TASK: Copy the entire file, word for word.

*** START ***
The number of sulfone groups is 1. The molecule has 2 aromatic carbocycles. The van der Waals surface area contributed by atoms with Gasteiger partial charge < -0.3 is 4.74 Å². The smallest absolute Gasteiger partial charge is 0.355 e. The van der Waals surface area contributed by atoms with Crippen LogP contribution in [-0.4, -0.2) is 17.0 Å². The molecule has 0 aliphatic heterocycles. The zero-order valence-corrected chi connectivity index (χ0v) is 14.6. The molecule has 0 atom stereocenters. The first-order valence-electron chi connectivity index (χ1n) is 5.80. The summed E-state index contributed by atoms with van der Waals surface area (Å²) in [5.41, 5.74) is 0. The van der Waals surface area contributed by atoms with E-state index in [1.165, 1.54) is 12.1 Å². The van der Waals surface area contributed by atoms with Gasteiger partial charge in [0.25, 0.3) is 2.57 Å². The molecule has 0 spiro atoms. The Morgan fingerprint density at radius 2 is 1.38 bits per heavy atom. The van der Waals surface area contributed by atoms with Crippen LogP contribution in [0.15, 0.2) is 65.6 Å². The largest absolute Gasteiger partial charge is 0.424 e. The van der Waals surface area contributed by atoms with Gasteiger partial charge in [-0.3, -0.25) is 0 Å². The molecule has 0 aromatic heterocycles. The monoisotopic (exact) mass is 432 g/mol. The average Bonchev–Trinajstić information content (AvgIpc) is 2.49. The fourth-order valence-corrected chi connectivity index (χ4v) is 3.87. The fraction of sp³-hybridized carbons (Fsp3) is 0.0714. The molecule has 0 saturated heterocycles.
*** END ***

The number of sulfone groups is 1. The molecule has 2 aromatic carbocycles. The van der Waals surface area contributed by atoms with Gasteiger partial charge < -0.3 is 4.74 Å². The smallest absolute Gasteiger partial charge is 0.355 e. The van der Waals surface area contributed by atoms with Crippen LogP contribution in [-0.4, -0.2) is 17.0 Å². The molecule has 0 aliphatic heterocycles. The zero-order valence-corrected chi connectivity index (χ0v) is 14.6. The molecule has 0 atom stereocenters. The first-order valence-electron chi connectivity index (χ1n) is 5.80. The summed E-state index contributed by atoms with van der Waals surface area (Å²) in [5.41, 5.74) is 0. The van der Waals surface area contributed by atoms with E-state index in [1.165, 1.54) is 12.1 Å². The van der Waals surface area contributed by atoms with Gasteiger partial charge in [0.25, 0.3) is 2.57 Å². The molecule has 0 spiro atoms. The Morgan fingerprint density at radius 2 is 1.38 bits per heavy atom. The van der Waals surface area contributed by atoms with Crippen LogP contribution in [0.15, 0.2) is 65.6 Å². The largest absolute Gasteiger partial charge is 0.424 e. The van der Waals surface area contributed by atoms with Gasteiger partial charge in [-0.3, -0.25) is 0 Å². The molecule has 0 aromatic heterocycles. The monoisotopic (exact) mass is 432 g/mol. The average Bonchev–Trinajstić information content (AvgIpc) is 2.49. The fourth-order valence-corrected chi connectivity index (χ4v) is 3.87. The fraction of sp³-hybridized carbons (Fsp3) is 0.0714. The molecule has 0 saturated heterocycles.